In 2003, Hurricane Isabel destroyed a wooden wall on the Virginia landing. Ed Brown, my father and the previous owner of White’s Ferry, replaced it with a concrete retaining wall, believing it was within the public right-of-way.
Rockland Farm disputed the wall placement. A lawsuit was brought by Rockland Farm, and in 2020 a judge ruled there was no public landing in Virginia (despite the 1871 condemnation which formalized a ferry landing on the Virginia shore). The judge ruled that the retaining wall was on their property and awarded them $102,175, which all agreed was the cost to tear it down. This judgement was paid in December of 2020.
For over 200 hundred years, the Ferry had operated at that site since it was considered public land. The only agreement between White’s Ferry and Rockland Farm happened in 1952 and was for a pole and anchor in the nearby pasture to support an overhead cable.
That changed in 2020 with the judgement. Rockland Farm’s owners Peter Brown and his sister Libby Devlin sent us a revocable license agreement demanding $18,000 a month for the use of the landing. At that time, the boat operation was not generating that amount per month. Mrs. Devlin has reported that the Ferry was netting $750,000 a year, however the 75-year-old White’s Ferry corporation’s earnings came from sources in addition to the operation of the ferry, 7 days a week, 18 hours a day. In fact, a majority of White’s Ferry Inc.’s income came from sources other than the boat. The judge understood this distinction in his opinion.
White’s Ferry Inc. had reserves invested to replace the boat when needed, income from the Store, rental of the picnic area, boat rentals and income from outside investments. When we decided to close, our daily commuters, which were the bulk of our weekday business, were paying $2.62 per trip. Peter Brown and Libby Devlin wanted $1.00 per car (38% of the gross), for these customers.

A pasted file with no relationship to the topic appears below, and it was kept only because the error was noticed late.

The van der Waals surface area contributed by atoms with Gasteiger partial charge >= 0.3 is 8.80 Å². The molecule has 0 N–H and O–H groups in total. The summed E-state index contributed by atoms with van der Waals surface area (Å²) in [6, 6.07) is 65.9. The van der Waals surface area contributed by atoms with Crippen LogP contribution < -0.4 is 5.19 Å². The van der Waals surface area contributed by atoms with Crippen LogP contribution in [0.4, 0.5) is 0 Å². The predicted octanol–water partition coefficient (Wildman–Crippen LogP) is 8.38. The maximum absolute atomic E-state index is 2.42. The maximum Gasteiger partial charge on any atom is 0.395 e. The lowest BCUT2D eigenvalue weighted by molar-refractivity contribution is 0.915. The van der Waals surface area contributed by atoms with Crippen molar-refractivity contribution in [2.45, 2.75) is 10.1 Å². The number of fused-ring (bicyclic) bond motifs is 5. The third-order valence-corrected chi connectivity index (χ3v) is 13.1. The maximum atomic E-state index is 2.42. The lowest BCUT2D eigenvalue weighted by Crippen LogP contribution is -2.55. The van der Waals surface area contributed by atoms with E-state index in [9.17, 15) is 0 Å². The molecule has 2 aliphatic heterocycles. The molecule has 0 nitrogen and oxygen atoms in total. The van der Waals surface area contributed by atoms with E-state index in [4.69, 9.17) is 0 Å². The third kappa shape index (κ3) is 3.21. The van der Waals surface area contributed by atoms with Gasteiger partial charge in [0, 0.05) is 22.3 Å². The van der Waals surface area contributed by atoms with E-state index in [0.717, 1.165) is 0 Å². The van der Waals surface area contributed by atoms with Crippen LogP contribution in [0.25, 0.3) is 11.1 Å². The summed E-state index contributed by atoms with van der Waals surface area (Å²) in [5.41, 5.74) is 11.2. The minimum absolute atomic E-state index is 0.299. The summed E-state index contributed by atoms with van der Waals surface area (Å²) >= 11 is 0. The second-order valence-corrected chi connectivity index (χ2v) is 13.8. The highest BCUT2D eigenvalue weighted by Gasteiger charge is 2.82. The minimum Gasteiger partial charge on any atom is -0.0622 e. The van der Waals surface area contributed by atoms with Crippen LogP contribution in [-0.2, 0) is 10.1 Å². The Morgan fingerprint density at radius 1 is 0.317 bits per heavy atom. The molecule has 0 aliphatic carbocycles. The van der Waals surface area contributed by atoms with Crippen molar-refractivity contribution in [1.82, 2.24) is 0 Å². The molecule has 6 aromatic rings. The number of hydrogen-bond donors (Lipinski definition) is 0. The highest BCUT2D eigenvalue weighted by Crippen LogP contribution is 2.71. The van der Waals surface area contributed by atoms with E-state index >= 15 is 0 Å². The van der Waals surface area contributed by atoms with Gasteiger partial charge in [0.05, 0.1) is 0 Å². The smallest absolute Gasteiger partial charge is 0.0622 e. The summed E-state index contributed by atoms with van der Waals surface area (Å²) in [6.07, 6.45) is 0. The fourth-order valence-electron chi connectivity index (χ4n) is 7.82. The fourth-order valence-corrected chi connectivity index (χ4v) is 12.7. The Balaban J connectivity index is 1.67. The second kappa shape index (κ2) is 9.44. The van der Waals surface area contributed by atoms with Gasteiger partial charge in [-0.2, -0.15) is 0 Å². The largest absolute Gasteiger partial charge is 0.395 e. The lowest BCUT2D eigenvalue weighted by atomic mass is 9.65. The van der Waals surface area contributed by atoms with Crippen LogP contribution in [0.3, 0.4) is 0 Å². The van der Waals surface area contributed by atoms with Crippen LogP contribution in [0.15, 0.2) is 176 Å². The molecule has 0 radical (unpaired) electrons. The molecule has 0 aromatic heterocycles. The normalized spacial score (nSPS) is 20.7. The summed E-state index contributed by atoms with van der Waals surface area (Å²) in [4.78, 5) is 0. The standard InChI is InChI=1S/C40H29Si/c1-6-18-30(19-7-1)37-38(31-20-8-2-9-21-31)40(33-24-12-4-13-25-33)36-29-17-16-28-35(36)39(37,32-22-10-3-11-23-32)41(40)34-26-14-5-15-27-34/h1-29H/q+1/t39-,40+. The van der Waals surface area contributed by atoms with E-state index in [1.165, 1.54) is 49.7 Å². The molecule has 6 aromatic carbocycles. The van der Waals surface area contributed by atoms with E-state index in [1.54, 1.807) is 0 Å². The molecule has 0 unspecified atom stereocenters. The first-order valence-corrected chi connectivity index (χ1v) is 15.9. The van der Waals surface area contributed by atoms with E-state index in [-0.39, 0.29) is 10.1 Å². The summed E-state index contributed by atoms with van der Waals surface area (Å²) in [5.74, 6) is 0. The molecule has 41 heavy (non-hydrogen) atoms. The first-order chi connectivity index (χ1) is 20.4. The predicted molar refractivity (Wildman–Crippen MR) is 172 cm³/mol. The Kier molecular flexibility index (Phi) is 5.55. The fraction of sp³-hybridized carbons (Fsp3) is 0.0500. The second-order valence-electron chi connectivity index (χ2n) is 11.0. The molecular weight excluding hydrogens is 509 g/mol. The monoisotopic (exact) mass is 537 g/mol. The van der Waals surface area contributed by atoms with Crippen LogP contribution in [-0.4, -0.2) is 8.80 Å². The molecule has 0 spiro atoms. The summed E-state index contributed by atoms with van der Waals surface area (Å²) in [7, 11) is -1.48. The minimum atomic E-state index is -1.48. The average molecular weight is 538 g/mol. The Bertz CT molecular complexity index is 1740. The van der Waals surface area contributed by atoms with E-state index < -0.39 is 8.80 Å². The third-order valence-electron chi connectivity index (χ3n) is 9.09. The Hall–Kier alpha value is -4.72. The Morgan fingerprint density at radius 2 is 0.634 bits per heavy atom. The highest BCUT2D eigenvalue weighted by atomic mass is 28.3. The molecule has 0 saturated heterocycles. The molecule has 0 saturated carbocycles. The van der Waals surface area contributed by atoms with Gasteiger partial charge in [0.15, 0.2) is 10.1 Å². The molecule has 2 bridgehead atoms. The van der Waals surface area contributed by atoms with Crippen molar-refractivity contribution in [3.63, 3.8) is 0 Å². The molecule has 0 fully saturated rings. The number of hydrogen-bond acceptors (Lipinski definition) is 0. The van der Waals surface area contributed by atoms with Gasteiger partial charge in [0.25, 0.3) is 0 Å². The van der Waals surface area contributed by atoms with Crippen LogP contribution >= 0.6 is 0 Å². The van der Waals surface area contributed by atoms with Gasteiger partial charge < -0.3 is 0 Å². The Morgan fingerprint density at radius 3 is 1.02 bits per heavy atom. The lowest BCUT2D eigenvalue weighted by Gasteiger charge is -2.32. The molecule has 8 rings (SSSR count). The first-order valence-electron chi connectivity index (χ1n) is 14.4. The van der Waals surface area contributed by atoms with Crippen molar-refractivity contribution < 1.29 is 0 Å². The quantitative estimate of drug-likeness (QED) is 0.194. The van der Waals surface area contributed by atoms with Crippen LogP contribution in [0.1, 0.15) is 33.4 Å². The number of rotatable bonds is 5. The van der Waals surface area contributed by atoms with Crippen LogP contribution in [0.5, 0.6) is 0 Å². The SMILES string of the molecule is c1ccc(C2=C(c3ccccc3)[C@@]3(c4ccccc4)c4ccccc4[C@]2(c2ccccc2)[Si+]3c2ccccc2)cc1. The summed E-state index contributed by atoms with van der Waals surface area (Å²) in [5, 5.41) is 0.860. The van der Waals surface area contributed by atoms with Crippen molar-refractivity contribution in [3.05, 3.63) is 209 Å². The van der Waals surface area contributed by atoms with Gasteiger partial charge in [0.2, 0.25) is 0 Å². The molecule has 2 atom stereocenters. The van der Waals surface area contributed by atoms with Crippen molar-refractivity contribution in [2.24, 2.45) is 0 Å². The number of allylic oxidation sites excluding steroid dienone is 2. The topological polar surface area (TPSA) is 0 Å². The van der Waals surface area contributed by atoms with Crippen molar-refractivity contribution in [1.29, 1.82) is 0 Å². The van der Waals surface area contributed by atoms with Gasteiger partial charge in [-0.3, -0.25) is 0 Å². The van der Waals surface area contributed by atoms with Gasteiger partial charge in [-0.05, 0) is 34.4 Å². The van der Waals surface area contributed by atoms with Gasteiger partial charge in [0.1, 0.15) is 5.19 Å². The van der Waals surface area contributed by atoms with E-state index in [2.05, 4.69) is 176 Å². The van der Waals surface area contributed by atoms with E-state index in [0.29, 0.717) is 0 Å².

In a conversation with Peter Brown, he explained why the Maryland Shore should receive 1/3, Virginia shore receive 1/3, and the operator 1/3 of the income. Based on that formula, the operator would not be able to maintain operation costs and would be forced to go bankrupt.
Rockland Farm also offered to purchase the Ferry and its operations. In January 2021, Libby Devlin met with us and reviewed the books on the boat operation and saw that we could not afford what they were asking. We countered the informal offer they made but never heard back.
Instead, we offered Rockland Farm $400,000 for an easement on approximately 7,000 square feet of land and were told it was worth $2,000,000. In addition, they wanted us to sign a license agreement that we received from their attorneys, seven days before closing the ferry operation, stating that the agreement could be cancelled at any time with a 30-day notice. It made no sense to replace the cable and reopen after the flood with the possibility of being closed down after a month.
Now they are trying to get that large amount from Chuck Kuhn, the new owner. My understanding is that he offered more than we did for the easement, but the boat’s business history doesn’t support Rockland Farm’s extraordinary request. The only reason Rockland Farm wants the Ferry re-opened is to have a perpetual annuity to support the Farm from someone else’s labor. It is not for the public, as they claim.
If they want the operation to re-open, they should come forward with a reasonable proposal for an easement so everyone can move forward. No one can operate the Ferry as on ongoing business based on Rockland’s current demands.
Herbert O. Brown
Previous owner, White’s Ferry